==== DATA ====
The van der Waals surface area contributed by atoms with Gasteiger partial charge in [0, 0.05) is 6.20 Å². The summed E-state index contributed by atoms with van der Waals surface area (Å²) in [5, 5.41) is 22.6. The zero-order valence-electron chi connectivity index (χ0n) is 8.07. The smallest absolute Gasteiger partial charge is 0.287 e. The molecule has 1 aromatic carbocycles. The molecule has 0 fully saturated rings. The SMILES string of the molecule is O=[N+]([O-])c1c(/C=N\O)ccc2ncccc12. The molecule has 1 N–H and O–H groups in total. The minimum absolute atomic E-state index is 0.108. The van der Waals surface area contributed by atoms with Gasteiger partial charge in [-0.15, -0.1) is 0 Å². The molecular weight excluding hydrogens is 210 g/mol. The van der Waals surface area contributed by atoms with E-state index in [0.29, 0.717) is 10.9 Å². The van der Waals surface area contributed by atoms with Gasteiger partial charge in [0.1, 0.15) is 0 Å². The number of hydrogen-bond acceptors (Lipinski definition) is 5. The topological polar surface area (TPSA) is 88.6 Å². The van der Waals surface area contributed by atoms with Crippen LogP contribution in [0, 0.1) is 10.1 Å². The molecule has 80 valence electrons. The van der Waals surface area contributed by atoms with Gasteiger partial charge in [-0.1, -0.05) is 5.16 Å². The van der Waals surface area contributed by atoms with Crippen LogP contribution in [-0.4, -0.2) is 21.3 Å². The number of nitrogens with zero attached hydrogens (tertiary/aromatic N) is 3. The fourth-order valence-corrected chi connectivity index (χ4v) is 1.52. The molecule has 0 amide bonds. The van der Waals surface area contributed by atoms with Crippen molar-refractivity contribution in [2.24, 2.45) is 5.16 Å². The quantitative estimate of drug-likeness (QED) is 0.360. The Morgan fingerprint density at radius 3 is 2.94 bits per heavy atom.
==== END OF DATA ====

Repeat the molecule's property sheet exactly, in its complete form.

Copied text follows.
The van der Waals surface area contributed by atoms with Gasteiger partial charge in [0, 0.05) is 6.20 Å². The summed E-state index contributed by atoms with van der Waals surface area (Å²) in [5, 5.41) is 22.6. The zero-order valence-electron chi connectivity index (χ0n) is 8.07. The smallest absolute Gasteiger partial charge is 0.287 e. The molecule has 1 aromatic carbocycles. The molecule has 0 fully saturated rings. The SMILES string of the molecule is O=[N+]([O-])c1c(/C=N\O)ccc2ncccc12. The molecule has 1 N–H and O–H groups in total. The minimum absolute atomic E-state index is 0.108. The van der Waals surface area contributed by atoms with Gasteiger partial charge in [-0.15, -0.1) is 0 Å². The molecular weight excluding hydrogens is 210 g/mol. The van der Waals surface area contributed by atoms with E-state index in [0.29, 0.717) is 10.9 Å². The van der Waals surface area contributed by atoms with Gasteiger partial charge in [0.1, 0.15) is 0 Å². The number of hydrogen-bond acceptors (Lipinski definition) is 5. The topological polar surface area (TPSA) is 88.6 Å². The van der Waals surface area contributed by atoms with Crippen LogP contribution in [0, 0.1) is 10.1 Å². The molecule has 80 valence electrons. The van der Waals surface area contributed by atoms with Gasteiger partial charge in [-0.1, -0.05) is 5.16 Å². The van der Waals surface area contributed by atoms with Crippen LogP contribution in [-0.4, -0.2) is 21.3 Å². The number of nitrogens with zero attached hydrogens (tertiary/aromatic N) is 3. The fourth-order valence-corrected chi connectivity index (χ4v) is 1.52. The molecule has 0 amide bonds. The van der Waals surface area contributed by atoms with Crippen molar-refractivity contribution in [2.24, 2.45) is 5.16 Å². The quantitative estimate of drug-likeness (QED) is 0.360. The Morgan fingerprint density at radius 3 is 2.94 bits per heavy atom.